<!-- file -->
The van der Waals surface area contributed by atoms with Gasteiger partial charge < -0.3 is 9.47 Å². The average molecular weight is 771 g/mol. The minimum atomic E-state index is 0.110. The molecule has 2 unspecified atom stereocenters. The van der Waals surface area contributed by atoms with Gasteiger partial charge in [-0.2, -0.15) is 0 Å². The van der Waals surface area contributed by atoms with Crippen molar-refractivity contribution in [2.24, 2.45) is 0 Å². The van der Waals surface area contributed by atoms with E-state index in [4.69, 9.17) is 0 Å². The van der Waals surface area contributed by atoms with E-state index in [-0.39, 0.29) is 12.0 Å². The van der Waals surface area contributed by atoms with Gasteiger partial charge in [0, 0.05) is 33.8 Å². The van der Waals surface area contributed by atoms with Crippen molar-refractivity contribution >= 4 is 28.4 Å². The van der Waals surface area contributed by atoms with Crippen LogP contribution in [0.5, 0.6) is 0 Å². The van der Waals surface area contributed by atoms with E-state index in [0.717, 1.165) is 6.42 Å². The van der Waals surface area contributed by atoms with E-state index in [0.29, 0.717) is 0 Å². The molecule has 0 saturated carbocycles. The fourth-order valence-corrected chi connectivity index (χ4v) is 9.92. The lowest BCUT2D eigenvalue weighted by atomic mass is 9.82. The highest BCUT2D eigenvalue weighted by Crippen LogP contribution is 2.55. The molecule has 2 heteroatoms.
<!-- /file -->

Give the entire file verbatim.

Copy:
The van der Waals surface area contributed by atoms with Gasteiger partial charge < -0.3 is 9.47 Å². The average molecular weight is 771 g/mol. The minimum atomic E-state index is 0.110. The molecule has 2 unspecified atom stereocenters. The van der Waals surface area contributed by atoms with Gasteiger partial charge in [-0.2, -0.15) is 0 Å². The van der Waals surface area contributed by atoms with Crippen molar-refractivity contribution in [2.24, 2.45) is 0 Å². The van der Waals surface area contributed by atoms with E-state index in [4.69, 9.17) is 0 Å². The van der Waals surface area contributed by atoms with E-state index in [-0.39, 0.29) is 12.0 Å². The van der Waals surface area contributed by atoms with Gasteiger partial charge in [0, 0.05) is 33.8 Å². The van der Waals surface area contributed by atoms with Crippen molar-refractivity contribution >= 4 is 28.4 Å². The van der Waals surface area contributed by atoms with Crippen LogP contribution in [0.5, 0.6) is 0 Å². The van der Waals surface area contributed by atoms with E-state index in [0.717, 1.165) is 6.42 Å². The van der Waals surface area contributed by atoms with E-state index in [0.29, 0.717) is 0 Å². The molecule has 0 saturated carbocycles. The fourth-order valence-corrected chi connectivity index (χ4v) is 9.92. The lowest BCUT2D eigenvalue weighted by atomic mass is 9.82. The highest BCUT2D eigenvalue weighted by Crippen LogP contribution is 2.55. The molecule has 2 heteroatoms.